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10 years ago today, MVAA began serving veteran families

Today, the Michigan Veterans Affairs Agency (MVAA) celebrates 10 years of serving veteran families and working alongside its partner organizations to connect Michigan’s former service members to their earned benefits in health care, education, employment and other quality of life areas.

The MVAA started operations on March 20, 2013, two months after being signed into existence by executive order as the central coordinating agency for the state’s 550,000-plus veterans, Michigan National Guard members and Reservists.

In the decade since, the MVAA has handled more than 150,000 cases for veterans through its 1-800-MICH-VET call center, distributed millions of dollars in emergency aid and connected countless veterans to benefits through the U.S. Department of Veterans Affairs and other organizations. See our Top 10 list of accomplishments at

Gov. Gretchen Whitmer and the state Legislature have shown their commitment to Michigan’s veteran families by removing barriers to professional success, creating veteran-friendly initiatives and investing heavily in veteran suicide prevention efforts.

“More than a half million men and women in Michigan have served in the armed forces selflessly and deserve unfettered access to quality education and training opportunities, good-paying jobs and affordable health care and mental health services,” Whitmer said. “The Michigan Veterans Affairs Agency has a decade of experience in connecting our veterans to these benefits and resources. With my administration’s full backing, the agency will continue providing this critical support and expand efforts to reach and serve more veteran families in Michigan.”

MVAA Director Adam Hollier said the agency is aggressively addressing the factors that can lead to veteran suicide, as well as supporting veteran spouses and dependents and partnering with other veteran-centric organizations to broaden services.

“When we talk about serving veterans, we’re talking about supporting veterans in all facets of their lives. We’re talking about serving veterans’ spouses and their children. The MVAA is committed to supporting our veteran families every step of the way,” Hollier said. “Our former service members served and sacrificed for their country and deserve these benefits. It’s not a handout and it’s not a hand up. It’s simply getting the benefits and resources they earned for their service.”

The MVAA is housed within the Michigan Department of Military and Veterans Affairs (DMVA).

“At the Michigan Department of Military and Veterans Affairs, we are guided by one fundamental promise: that those who are serving or have honorably served our state and nation are members for life,” said U.S. Army Maj. Gen. Paul D. Rogers, adjutant general and director of the DMVA. “The MVAA has demonstrated that commitment over the last 10 years in their service to and advocacy for veterans. With more transitioning service members relocating to Michigan, it is vital that the MVAA continues to connect these veterans and their families to the state and federal benefits they need to thrive.”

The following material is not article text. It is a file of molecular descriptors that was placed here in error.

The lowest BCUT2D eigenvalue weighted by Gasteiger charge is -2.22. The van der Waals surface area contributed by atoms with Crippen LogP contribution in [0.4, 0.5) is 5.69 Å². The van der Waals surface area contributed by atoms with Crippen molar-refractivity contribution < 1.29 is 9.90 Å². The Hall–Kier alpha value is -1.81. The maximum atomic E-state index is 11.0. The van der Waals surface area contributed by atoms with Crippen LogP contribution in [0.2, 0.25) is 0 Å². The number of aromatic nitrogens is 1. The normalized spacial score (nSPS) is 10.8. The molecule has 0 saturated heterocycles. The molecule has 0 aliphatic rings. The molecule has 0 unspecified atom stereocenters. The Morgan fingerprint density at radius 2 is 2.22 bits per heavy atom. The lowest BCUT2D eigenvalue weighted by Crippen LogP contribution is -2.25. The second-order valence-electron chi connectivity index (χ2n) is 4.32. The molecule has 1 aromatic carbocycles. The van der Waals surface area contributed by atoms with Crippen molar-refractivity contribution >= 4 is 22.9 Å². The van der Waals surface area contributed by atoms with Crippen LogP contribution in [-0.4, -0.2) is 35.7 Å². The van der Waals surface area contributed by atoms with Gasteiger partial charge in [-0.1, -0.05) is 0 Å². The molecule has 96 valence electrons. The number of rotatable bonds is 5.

John Griffith is chair of the Michigan Commanders Group, which represents Veteran Service Organizations, and also commander of the Veterans of Foreign Wars (VFW) Department of Michigan.

"Over the years, we have seen many service organizations unite under the cause of veteran advocacy,” Griffith said. “The partnership between the VFW, Commanders Group and MVAA has become instrumental in reaching and impacting the lives of veterans and their families across Michigan. The MVAA's 10-year anniversary is an opportunity to reflect on how many lives have been changed due to dedication and shared mission of connecting veterans with their earned benefits and community service. Serving those who served us is an honor, and I am proud to have such a strong partnership within Michigan to lead as an example across the nation."

Andrea Norton, an Air Force veteran who works for the Saginaw VA Medical Center’s Suicide Prevention Team, has collaborated with the MVAA for years. Norton was one of the women veterans featured in the MVAA’s She is A Veteran outreach campaign, which has resonated with thousands of former service members across Michigan.

“I am probably MVAA’s biggest cheerleader, so much so that people sometimes think I work for them,” Norton said. “But we all need to cheer each other on and break down agency silos. I have developed impactful relationships with numerous colleagues at MVAA, and through these relationships and having a dedicated community engagement role, we have all been able to work collaboratively to strengthen the work we all do to support veterans. No one agency can nor should do it alone; we all have a role to play. Each VA hospital has its own multi-county catchment area, but MVAA covers the entire state. With a statewide reach and the 1-800-MICH-VET resource hotline, it makes sense that MVAA would be a connector for anyone working in the veteran advocacy space.”